Living a life of service is what Faulkner alumnus and Sheriff of Burke County, Georgia Alfonzo Williams encouraged graduates to pursue, during his commencement speech on May 1, 2021.
Throughout the day, 415 Faulkner graduates attended one of four commencement ceremonies held on campus. Donning cap and gown, graduates filed into the Tine Davis Gym in order to hear their name called, walk across the stage and turn their tassel.
For any student, graduation is a defining moment in their lives. Friends and families who have supported their arduous journey were there to celebrate their accomplishment.
With such an accomplishment comes a responsibility, said Sheriff Williams. The responsibility to serve others and the community.
“I want you to understand that no matter the degree field you have chosen, it’s all about service to mankind,” Sheriff Williams said. “God put us on this earth for no other reason than to serve. The Word of God says the Son of Man came not to be serve, but to serve and if Jesus wasn’t here to be served, I’m not here to be served either.”
As a respected and long-time law enforcement officer of 31 years and a Christian, Sheriff Williams understands the role of servanthood. He also knows that education is pivotal in serving a community and meeting an individual’s needs. That is why he enrolled at Faulkner to earn his second Master’s degree in Justice Administration in 2019 and encourages his colleagues to pursue higher education as well.
“By the time I got my second master’s degree, I thought educating myself would help me, but the bigger picture is that I would be better prepared to help others,” he said. “You’re graduating today with these degrees, and you may get that promotion, make more money, and doors will open for many of you, but I want you to remember that is not about you, it’s about those you serve.”
When Faulkner President Mike Williams introduced Sheriff Williams, he said the ideal Faulkner graduate is one who unabashedly runs into a crisis and offers solutions.
“When there are challenges and crises, rather than the masses who run away, an ideal Faulkner graduate will run toward the challenge. They run toward the brokenness of humanity and they are a part of the solution. So it’s only fitting that our commencement speaker is one of our own graduates, Alfonzo Williams, who is truly a first responder.”
Growing up in poverty to a single mom of seven children, Sheriff Williams is no stranger to hard times. His childhood home did not have running water until 1978. His family depended on welfare until 1989. He grew up witnessing fighting, crime and desperation, yet his mother’s faith strengthened him and their family. He pursued an associate’s degree and later earned a bachelor’s degree and a master’s degree all while coming up through the ranks of the police department in an area outside of Augusta, Georgia. Williams became the first African American police chief of the city of Waynesboro and the first African American sheriff of Burke Country. He received three Police Officer of the Year awards from various civic organizations during his tenure with Augusta Police Department and has a total of six Officer of the Year awards.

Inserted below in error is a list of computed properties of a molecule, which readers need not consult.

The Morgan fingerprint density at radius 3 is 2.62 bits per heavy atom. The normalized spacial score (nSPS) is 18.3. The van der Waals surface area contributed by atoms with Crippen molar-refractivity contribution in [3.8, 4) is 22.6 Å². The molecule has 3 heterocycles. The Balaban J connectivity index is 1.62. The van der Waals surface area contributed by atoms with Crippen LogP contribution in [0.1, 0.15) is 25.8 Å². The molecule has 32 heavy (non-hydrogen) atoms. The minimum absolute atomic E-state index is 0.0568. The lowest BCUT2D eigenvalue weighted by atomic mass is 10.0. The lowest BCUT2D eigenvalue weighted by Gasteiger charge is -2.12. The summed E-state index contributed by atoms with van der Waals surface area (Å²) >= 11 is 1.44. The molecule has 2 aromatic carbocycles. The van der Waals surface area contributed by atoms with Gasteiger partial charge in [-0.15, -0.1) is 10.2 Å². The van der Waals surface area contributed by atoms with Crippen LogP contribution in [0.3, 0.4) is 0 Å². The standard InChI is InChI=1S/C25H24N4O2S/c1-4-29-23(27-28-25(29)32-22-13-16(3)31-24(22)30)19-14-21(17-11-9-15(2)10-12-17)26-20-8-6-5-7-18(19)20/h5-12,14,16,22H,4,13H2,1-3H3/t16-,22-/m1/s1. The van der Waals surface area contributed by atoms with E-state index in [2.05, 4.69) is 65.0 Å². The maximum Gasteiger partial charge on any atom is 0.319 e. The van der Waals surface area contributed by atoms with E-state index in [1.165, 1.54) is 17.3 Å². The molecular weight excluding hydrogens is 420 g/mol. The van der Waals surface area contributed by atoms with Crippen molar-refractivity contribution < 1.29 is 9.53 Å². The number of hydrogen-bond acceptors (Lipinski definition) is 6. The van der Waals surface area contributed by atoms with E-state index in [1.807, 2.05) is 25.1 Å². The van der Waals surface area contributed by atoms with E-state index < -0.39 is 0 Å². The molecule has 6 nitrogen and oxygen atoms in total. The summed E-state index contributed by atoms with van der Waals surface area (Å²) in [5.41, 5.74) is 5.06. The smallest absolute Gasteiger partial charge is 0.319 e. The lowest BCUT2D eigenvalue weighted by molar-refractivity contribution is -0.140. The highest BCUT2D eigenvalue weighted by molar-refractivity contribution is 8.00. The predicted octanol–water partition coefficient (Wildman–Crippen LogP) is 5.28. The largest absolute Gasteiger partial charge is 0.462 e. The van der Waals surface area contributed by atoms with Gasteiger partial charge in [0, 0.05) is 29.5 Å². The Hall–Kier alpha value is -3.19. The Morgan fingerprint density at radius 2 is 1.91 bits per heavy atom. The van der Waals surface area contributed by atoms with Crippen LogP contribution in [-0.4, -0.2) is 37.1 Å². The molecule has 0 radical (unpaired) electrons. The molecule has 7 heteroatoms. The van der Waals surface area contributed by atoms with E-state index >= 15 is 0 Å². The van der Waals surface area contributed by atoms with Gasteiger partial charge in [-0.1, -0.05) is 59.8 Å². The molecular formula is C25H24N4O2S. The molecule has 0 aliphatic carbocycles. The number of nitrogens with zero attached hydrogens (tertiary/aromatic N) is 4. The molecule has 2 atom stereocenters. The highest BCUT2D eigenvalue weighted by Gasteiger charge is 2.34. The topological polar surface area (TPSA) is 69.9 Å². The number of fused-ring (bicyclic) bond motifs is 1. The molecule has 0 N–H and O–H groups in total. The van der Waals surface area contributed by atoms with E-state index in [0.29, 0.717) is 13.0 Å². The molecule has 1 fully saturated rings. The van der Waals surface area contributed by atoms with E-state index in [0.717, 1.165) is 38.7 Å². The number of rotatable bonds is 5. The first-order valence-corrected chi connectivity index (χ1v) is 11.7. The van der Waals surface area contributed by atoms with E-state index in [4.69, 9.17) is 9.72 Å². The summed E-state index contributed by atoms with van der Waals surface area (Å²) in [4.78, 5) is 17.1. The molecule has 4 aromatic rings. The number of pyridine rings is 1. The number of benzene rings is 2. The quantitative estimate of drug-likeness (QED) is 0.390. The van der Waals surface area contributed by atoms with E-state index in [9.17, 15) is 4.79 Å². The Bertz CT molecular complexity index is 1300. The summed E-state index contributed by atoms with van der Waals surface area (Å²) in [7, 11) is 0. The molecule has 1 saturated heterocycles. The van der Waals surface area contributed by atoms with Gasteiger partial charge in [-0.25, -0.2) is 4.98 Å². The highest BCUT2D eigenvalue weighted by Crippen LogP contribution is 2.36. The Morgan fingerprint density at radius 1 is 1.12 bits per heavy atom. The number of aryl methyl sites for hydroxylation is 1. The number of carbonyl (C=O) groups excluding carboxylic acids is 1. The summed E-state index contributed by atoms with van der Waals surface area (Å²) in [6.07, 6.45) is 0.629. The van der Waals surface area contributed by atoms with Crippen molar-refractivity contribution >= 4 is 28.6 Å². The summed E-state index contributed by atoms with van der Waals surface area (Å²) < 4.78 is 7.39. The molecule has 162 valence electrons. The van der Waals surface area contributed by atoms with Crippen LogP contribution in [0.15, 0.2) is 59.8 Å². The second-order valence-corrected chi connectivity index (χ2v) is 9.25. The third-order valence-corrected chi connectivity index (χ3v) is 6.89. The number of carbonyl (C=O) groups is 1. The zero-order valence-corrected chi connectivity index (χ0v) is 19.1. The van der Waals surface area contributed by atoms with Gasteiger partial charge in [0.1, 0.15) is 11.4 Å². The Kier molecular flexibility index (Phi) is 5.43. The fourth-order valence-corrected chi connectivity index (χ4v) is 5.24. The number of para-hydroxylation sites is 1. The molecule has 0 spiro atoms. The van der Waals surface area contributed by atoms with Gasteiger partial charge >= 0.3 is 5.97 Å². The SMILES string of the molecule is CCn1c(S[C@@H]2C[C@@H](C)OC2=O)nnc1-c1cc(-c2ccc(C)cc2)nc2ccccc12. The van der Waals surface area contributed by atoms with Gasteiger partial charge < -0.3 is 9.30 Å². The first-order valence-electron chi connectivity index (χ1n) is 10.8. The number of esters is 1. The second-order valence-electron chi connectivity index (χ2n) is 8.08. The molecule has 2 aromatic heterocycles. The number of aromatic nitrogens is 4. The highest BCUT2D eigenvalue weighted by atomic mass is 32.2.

In recent months, he’s been a voice of reason and truth during a time of racial unrest and has been interviewed several times on CNN and Fox News and other media outlets for his sound policing insight and his perspective on using his badge to serve and better his community.
“He has been a light in the darkness this past year and we are proud to have him as one of our graduates,” President Williams said.
Sheriff Williams encouraged graduates to change the world, better their communities and be ready for God’s calling with their new degrees.
“If you came to Faulkner to get an education so you can help change the world and to compete in this global community, to help rid this nation of poverty and homeless and drugs abuse and teen pregnancy and idolatry and ignorance and child sex trafficking and an addiction to pain medication, the only way to do it, the only way to reduce violent crime and the help the mentally ill is through education. There is no other way,” Sheriff Williams said. That education can come in many forms but I submit spiritual education, academic education and socio-economic education are the three most important.”
“Make no mistake, greatness cannot come until you are serving others,” he added. “Whatever it is, it’s all about serving others. You got to be ready when the call comes your way. Don’t miss your calling because you’re not educationally prepared.”